SEC Charges John McAfee, Jimmy Watson, Jr with Fraudulently Touting ICOs
On October 6, 2020, the Securities and Exchange Commission (the “SEC”) charged businessman and computer programmer, John McAfee, for promoting investments in initial coin offerings (ICOs) to his Twitter followers without disclosing that he was paid to do so. McAfee’s bodyguard, Jimmy Watson, Jr., was also charged for his role in the alleged scheme.
According to the SEC’s complaint, McAfee promoted multiple ICOs on Twitter, allegedly pretending to be impartial and independent even though he was paid more than $23 million in digital assets for the promotions. When certain investors asked whether he was paid to promote the ICOs, McAfee allegedly denied receiving any compensation from the issuers. The complaint alleges that McAfee made other false and misleading statements, such as claiming that he had personally invested in some of the ICOs and that he was advising certain issuers. The complaint alleges that Watson assisted McAfee by negotiating the promotion deals with the ICO issuers, helping McAfee cash out the digital asset payments for the promotions, and, for one of the ICOs McAfee was promoting, having his then-spouse tweet interest in the ICO. Watson was allegedly paid at least $316,000 for his role. According to the complaint, while McAfee and Watson profited, investors were left holding digital assets that are now essentially worthless.
McAfee and Watson also allegedly engaged in a separate scheme to profit from a digital asset security by secretly accumulating a large position in McAfee’s accounts, touting that security on Twitter while intending to sell it, and then selling McAfee’s holdings as the price rose.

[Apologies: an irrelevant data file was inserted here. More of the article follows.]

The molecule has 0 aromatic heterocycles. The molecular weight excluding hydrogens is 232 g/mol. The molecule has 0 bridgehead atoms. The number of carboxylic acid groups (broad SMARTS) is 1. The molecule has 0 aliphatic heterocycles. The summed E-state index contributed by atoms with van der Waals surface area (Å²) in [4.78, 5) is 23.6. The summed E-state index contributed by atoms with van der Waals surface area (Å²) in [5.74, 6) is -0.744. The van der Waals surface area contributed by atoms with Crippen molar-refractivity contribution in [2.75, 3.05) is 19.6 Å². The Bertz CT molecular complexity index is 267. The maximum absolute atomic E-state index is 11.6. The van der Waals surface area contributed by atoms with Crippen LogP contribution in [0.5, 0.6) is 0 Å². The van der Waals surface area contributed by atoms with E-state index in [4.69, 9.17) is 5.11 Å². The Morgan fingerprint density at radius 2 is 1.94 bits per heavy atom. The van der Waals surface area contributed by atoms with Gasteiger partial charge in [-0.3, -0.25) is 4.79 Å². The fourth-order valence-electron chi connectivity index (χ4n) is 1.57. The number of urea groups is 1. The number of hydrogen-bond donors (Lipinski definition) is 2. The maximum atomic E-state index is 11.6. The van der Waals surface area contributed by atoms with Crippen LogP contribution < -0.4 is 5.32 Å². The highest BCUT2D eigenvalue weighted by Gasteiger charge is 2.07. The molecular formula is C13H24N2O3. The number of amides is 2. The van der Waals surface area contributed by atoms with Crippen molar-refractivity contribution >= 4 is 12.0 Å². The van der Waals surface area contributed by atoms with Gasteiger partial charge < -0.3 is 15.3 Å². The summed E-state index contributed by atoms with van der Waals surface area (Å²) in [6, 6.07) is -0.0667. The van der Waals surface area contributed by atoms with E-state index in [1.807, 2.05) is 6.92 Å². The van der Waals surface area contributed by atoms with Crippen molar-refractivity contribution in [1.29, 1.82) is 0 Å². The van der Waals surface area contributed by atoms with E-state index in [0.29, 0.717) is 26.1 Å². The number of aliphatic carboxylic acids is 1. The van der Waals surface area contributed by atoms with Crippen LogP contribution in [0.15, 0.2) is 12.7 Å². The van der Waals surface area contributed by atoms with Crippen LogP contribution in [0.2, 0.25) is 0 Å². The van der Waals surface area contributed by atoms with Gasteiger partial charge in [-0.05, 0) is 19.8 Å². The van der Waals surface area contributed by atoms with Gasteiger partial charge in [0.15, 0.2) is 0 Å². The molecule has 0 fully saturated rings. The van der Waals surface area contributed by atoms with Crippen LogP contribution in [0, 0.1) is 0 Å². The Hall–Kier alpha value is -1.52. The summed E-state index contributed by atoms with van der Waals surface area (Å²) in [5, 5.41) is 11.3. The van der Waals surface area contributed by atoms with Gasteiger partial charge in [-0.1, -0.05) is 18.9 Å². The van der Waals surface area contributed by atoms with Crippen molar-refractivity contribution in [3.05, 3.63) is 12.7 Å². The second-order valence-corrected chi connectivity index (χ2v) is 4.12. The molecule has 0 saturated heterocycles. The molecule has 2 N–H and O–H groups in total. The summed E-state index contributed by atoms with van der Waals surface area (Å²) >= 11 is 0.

The SEC’s complaint, filed in the U.S. District Court for the Southern District of New York, charges McAfee with violating the antifraud provisions of Section 17(a) of the Securities Act of 1933 (Securities Act) and Section 10(b) of the Securities Exchange Act of 1934 (Exchange Act) and Rule 10b-5 thereunder, and the touting provisions of Section 17(b) of the Securities Act. The complaint charges Watson with violating the antifraud provisions of Sections 17(a)(1) and (3) of the Securities Act and Section 10(b) of the Exchange Act and Rules 10b-5(a) and (c) thereunder, and with aiding and abetting McAfee’s violations. The complaint seeks permanent injunctive relief, conduct-based injunctions, return of allegedly ill-gotten gains, and civil penalties. The SEC also seeks to bar McAfee from serving as a public company officer and director.
The Tax Division of the Department of Justice has announced that it brought criminal charges against McAfee. The SEC’s Office of Investor Education and Advocacy cautions investors to be wary of celebrity endorsements and to always independently research investment opportunities.
This securities law blog post is provided as a general informational service to clients and friends of Hamilton & Associates Law Group and should not be construed as, and does not constitute, legal and compliance advice on any specific matter, nor does this message create an attorney-client relationship. Please note that the prior results discussed herein do not guarantee similar outcomes. For more information about going public with Form S-1, Form F-1 and Regulation A Securities Offerings, Rule 506 and Regulation CF crowdfunding, sponsoring market makers and Form 211, dual listings and foreign issuer listings and public company SEC reporting requirements, please contact Hamilton & Associates Law Group.
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